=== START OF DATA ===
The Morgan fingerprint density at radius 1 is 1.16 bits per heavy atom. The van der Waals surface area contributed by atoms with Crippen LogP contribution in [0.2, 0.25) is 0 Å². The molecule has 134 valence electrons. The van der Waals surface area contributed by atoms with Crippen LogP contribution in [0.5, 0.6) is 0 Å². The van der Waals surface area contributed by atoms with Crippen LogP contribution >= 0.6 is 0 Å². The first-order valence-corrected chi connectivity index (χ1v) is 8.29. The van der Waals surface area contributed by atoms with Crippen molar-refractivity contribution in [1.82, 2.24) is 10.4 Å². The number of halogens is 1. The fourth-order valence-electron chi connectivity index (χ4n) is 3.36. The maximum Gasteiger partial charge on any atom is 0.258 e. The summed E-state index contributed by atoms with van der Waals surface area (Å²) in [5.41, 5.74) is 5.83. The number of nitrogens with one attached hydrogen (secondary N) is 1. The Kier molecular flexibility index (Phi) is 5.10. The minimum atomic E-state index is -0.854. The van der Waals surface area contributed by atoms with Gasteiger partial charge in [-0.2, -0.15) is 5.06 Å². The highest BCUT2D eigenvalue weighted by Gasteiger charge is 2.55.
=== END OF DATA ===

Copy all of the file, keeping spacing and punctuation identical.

The Morgan fingerprint density at radius 1 is 1.16 bits per heavy atom. The van der Waals surface area contributed by atoms with Crippen LogP contribution in [0.2, 0.25) is 0 Å². The molecule has 134 valence electrons. The van der Waals surface area contributed by atoms with Crippen LogP contribution in [0.5, 0.6) is 0 Å². The van der Waals surface area contributed by atoms with Crippen LogP contribution >= 0.6 is 0 Å². The first-order valence-corrected chi connectivity index (χ1v) is 8.29. The van der Waals surface area contributed by atoms with Crippen molar-refractivity contribution in [1.82, 2.24) is 10.4 Å². The number of halogens is 1. The fourth-order valence-electron chi connectivity index (χ4n) is 3.36. The maximum Gasteiger partial charge on any atom is 0.258 e. The summed E-state index contributed by atoms with van der Waals surface area (Å²) in [5.41, 5.74) is 5.83. The number of nitrogens with one attached hydrogen (secondary N) is 1. The Kier molecular flexibility index (Phi) is 5.10. The minimum atomic E-state index is -0.854. The van der Waals surface area contributed by atoms with Gasteiger partial charge in [-0.2, -0.15) is 5.06 Å². The highest BCUT2D eigenvalue weighted by Gasteiger charge is 2.55.